The embargo period begins when a manuscript is submitted to Academic Medicine and ends on the publication date at 6:00 p.m. eastern time. The embargo means that information concerning the manuscript cannot be published, broadcasted, posted online, or otherwise placed in the public domain until the manuscript is published. For Articles, Research Reports, Perspectives, Innovation Reports, Commentaries, and AM Last Pages, the embargo lifts when these items are posted online; for other items (Cover Art, Letters to the Editor, Medicine and the Arts, Teaching and Learning Moments), the embargo lifts when the print issue is mailed and posted as the Current Issue on the home page.
Communication with the Media
Academic Medicine sends out monthly announcements about recently published online ahead-of-print articles to members of the press. These articles are no longer under embargo but instead able to be shared. Authors may therefore receive calls or emails from representatives of the media. We encourage authors to cooperate with journalists to maximize the accuracy of subsequent media coverage. Authors whose articles are scheduled for publication may also arrange their own publicity, but they must strictly adhere to Academic Medicine’s embargo. If an author’s organization is planning a press release, media pitch, or other media outreach, these activities should be coordinated with Toni Gallo, Senior Staff Editor, tgallo at aamc dot org and Jamila Vernon, AAMC Public Relations Specialist, jvernon at aamc dot org.
Communications with Colleagues or at Conferences
Academic Medicine recognizes the importance of timely communication among researchers. For that reason, presentation and discussion at conferences and meetings of manuscripts that have been submitted to Academic Medicine is permitted, but authors must indicate that their work is subject to the press embargo above. Authors may publish abstracts in conference proceedings, but should not distribute copies of manuscripts, or tables and figures from manuscripts, that are under embargo.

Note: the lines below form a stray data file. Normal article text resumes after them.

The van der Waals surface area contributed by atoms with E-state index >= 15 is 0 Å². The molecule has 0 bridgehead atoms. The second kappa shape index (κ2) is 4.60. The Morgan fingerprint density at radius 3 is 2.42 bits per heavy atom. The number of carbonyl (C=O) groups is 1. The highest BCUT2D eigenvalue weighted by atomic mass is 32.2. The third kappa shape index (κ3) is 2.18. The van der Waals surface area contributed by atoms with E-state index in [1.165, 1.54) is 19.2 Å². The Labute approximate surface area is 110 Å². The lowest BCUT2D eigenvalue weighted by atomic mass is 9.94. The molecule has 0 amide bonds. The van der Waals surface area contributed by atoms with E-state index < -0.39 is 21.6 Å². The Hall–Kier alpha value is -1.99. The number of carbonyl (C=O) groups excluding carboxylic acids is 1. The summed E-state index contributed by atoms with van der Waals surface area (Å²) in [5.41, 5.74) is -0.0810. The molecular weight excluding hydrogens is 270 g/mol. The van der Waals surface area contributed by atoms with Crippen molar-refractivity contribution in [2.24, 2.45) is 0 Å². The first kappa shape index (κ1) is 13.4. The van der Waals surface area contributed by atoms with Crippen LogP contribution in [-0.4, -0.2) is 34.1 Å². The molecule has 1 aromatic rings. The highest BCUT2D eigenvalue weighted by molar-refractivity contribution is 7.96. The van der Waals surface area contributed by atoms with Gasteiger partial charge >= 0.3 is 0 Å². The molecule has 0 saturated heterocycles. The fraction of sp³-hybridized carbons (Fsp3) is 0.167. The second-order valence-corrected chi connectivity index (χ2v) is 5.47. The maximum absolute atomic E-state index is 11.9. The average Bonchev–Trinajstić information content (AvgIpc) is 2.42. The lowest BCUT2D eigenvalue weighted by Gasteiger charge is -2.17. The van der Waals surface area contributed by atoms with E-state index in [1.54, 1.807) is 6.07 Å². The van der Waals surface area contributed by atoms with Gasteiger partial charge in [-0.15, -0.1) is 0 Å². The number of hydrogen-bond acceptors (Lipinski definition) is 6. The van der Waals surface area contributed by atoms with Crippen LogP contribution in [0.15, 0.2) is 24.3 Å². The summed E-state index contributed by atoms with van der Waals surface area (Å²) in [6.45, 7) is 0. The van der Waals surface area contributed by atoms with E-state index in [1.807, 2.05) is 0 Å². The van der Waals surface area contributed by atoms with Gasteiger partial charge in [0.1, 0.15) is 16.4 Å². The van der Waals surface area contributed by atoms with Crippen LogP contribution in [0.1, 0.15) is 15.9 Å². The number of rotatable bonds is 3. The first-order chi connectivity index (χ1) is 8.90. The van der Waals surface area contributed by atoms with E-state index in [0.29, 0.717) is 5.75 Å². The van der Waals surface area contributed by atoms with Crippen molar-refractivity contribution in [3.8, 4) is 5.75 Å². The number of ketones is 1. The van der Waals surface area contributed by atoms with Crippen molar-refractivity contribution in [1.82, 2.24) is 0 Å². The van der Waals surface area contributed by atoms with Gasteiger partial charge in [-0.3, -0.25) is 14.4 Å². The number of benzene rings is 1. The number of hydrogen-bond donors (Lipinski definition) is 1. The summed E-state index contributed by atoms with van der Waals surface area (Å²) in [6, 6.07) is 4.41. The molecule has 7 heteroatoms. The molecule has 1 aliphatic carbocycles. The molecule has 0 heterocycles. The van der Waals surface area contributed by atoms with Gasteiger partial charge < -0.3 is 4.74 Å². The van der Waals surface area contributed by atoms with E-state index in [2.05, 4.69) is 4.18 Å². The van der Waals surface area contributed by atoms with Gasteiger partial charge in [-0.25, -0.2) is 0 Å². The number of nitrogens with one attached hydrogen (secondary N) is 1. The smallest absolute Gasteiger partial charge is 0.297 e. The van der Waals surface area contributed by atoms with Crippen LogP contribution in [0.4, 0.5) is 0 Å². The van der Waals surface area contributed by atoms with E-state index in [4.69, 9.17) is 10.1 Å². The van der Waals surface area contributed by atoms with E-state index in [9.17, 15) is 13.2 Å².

Types of Manuscripts
Articles, Perspectives, Commentaries, Point–Counterpoints
Articles may vary in style and length. Generally, they are no longer than 3,000 words and no shorter than 1,500 words. However, an author should choose the manuscript length and number of references needed to get the message across. The final length and format will be determined by editorial staff during the review process or when the accepted manuscript is edited.
Articles may have up to five tables or figures in total. The abstract for an article has no headings and is no longer than 250 words. The number of references should be appropriate to the length and depth of the piece. References should be representative, not comprehensive, and are generally limited to 50.
Articles are generally of 4 types:
- General scholarly articles
Perspectives describe a considered view about one or more issues in academic medicine, propose and support a new hypothesis, or theorize the implications of as-yet unimplemented programs or innovations. Perspectives, which are peer reviewed, must be scholarly and arguments must be well-supported. They generally have few tables and figures, if any.
Commentaries are invited by the editor-in-chief. These solicited opinion essays comment on or set the context for an article or articles that have been accepted for publication. They can also be stand-alone essays framed as calls to action on major challenges. Commentaries have few references and rely heavily on the author's perspective and experience to support the argument. They should be less than 2,000 words and generally have few tables and figures, if any.
Point-Counterpoints are page-long, invited articles (750 words). Like commentaries, they may respond to an accepted article, or may explore two or more sides of an issue. They generally have few tables and figures, if any.